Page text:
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Roaring Fork Valley

John Sarpa is a long-time local who is a graduate of  the Roaring Fork Leadership program and then served as the President of the Roaring Fork Center for Community Leadership. Often confused for the name of the organization, Roaring Fork Leadership is the 9-month long program that trains professionals in the Roaring Fork Valley to become better leaders, thinkers, and activists in their communities. 

Sarpa shares the history of the organization and its importance today. 

Buddy Program Executive Director, David Houggy, talks about the organization and his vision for the future. The Buddy Program has been expanding its services in Carbondale, and are anticipating more growth in the coming years. 

Buddy Program Board Member and former Big Buddy, Peter Waanders, is joined by his little buddy of 10 years, Egbert Ospina. Waanders and Ospina met almost 14 years ago when Ospina was in 3rd grade. Now studying at American University and set to graduate in spring 2016, Ospina credits Waanders with his success and confidence. The two say their involvement as buddies with the Buddy Program's Community Mentoring Program not only changed their daily lives, but gave them a lifelong friendship.

Lindsay Lofaro is the Assistant Director of the Buddy Program. She discusses the organization's various mentoring programs, including the popular Community Mentoring Program, where adults are paired with little buddies, and the newest program, LEAD, or Leadership through Exploration, Action, and Discovery. 

Sole Lowe is the Buddy Program's Community Program Director and is based out of the Third Street Center offices in Carbondale. She joined the Buddy Program team in 2002 and shares the history and evolution of the mentoring non-profit over the years.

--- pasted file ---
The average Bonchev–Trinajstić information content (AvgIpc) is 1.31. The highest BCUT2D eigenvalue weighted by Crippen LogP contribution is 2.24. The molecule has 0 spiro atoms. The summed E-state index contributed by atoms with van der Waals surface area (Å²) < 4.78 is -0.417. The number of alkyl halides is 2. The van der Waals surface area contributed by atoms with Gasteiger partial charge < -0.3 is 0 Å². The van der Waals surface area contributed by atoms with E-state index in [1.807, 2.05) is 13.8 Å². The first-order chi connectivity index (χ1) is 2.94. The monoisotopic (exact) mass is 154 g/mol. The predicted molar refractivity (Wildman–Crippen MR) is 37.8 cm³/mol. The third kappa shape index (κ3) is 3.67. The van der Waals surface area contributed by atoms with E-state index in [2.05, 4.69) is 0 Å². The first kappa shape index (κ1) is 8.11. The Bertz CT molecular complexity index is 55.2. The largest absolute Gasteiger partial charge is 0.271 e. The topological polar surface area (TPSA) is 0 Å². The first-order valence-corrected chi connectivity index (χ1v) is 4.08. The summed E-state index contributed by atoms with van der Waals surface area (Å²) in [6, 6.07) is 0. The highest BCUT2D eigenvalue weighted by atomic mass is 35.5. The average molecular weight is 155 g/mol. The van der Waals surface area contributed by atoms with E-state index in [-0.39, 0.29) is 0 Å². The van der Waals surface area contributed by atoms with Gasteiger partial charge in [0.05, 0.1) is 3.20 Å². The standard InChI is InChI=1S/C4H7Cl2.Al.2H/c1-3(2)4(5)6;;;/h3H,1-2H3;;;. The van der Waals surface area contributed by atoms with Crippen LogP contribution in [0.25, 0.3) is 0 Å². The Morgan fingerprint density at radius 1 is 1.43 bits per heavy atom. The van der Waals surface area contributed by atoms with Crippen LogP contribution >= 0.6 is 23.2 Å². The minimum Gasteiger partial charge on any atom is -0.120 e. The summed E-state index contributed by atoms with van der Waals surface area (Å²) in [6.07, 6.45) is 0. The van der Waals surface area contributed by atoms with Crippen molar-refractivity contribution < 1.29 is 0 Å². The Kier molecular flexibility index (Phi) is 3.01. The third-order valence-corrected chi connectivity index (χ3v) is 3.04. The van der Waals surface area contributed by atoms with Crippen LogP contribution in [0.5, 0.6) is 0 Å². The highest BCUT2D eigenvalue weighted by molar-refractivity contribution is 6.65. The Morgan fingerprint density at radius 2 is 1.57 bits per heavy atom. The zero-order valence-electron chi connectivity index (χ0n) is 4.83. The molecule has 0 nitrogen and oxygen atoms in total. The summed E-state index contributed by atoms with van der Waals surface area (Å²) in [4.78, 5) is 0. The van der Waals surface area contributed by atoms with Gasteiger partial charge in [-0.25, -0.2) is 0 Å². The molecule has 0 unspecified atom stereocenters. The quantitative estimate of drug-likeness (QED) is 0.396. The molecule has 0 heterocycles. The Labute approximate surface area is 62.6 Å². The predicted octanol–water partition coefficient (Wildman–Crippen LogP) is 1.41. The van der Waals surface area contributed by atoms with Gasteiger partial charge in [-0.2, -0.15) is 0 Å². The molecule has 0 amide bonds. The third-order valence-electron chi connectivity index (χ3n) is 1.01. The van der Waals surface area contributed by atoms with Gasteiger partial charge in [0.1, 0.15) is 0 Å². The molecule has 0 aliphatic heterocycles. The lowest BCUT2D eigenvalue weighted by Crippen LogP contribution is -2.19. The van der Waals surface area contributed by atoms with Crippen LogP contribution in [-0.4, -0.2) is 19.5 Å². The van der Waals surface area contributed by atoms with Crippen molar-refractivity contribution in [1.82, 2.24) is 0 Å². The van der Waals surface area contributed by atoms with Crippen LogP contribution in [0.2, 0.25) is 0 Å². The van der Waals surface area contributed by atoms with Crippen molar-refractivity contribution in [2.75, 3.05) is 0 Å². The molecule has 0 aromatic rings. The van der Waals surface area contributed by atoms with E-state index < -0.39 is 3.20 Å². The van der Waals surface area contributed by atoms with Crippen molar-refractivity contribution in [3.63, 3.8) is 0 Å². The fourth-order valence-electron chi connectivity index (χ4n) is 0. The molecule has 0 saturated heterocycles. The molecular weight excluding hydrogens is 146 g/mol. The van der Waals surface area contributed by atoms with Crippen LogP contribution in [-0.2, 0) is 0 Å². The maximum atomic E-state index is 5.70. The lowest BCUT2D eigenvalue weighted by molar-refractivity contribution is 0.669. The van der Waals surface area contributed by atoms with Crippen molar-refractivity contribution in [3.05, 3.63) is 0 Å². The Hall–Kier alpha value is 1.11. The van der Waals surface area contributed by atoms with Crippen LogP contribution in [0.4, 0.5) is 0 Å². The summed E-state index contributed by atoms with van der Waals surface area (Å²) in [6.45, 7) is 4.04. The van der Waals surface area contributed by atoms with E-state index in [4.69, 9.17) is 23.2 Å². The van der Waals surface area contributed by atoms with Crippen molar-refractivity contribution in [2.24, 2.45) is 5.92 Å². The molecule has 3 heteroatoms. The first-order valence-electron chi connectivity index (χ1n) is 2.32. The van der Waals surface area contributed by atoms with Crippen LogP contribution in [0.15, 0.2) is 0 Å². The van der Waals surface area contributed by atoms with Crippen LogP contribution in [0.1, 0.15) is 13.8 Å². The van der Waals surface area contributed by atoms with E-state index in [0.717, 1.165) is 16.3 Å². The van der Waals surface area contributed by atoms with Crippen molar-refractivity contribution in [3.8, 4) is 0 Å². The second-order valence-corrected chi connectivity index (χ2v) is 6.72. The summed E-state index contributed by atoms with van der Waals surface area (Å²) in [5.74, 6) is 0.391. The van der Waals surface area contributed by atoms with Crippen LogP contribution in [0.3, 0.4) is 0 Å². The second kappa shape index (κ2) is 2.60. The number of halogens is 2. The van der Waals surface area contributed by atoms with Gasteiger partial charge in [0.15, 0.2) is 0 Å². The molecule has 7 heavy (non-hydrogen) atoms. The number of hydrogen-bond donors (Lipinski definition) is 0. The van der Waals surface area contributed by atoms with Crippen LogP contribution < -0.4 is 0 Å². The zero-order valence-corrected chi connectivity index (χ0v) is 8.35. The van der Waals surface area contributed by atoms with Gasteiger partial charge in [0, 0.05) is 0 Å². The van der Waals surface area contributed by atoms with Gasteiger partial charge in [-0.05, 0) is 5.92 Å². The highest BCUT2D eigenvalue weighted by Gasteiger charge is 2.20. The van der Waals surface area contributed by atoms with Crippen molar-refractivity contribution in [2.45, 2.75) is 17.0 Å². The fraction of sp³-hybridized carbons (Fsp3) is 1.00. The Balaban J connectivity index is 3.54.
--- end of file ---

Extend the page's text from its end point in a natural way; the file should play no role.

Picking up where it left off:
More information about the Buddy Program and how you can get involved at www.BuddyProgram.org

Marci Krivonen

Dry February weather melted snow in the high country, but snowpack levels are still substantial. A healthy level of snow up high is important for everyone down low, particularly farmers and ranchers. A crew of snow surveyors and high-tech systems are already sending readings about snowmelt. Marci Krivonen explains.

It’s a calm and sunny February day at 8700 feet above sea level. Snow surveyor Derrick Wyle plunges a long metal tube into deep snow on McClure Pass, south of Carbondale.

Sallie Bernard is the Founder and Board President of Ascendigo, and says that the need for providing services to individuals and their families  on the autism spectrum is growing. Bernard is joined by Ascendigo's Executive Director, Hugh Zuker, and Ascendigo's Adult Program Manager, Carly Knauf. 

Learn more about Ascendigo and their programs in the Roaring Fork Valley at www.Ascendigo.org

 Ascendigo Executive Director, Hugh Zuker, discusses the organization's programs and the importance of the organization's work in the Roaring Fork Valley.

Ascendigo is best known for its summer camp.  Through individualized instruction, participants do a host of outdoor activities including hiking, kayaking, water skiing, and rock climbing. Ascendigo also offers an adult enrichment program and a winter sports program.

Ascendigo has been operating out of the Roaring Fork Valley since 2004. Founded by Sallie Bernard, who now serves as the Board President, the autism services organization has grown from a summer sports camp to a nationally known group that offers a range of outdoor sports programs. 

Bernard is joined by Ascendigo's Clinical Coordinator, Sami Henry, M. Ed., BCBA, to discuss the organization's history and programs.  

Marci Krivonen

There’s growing momentum around producing local food in the Roaring Fork Valley. The new group Roaring Fork Beginning Farmers and Ranchers sprung up earlier this year. It targets mostly young people and it’s meant to help new farmers with hurdles like expensive land. Aspen Public Radio’s Marci Krivonen has more.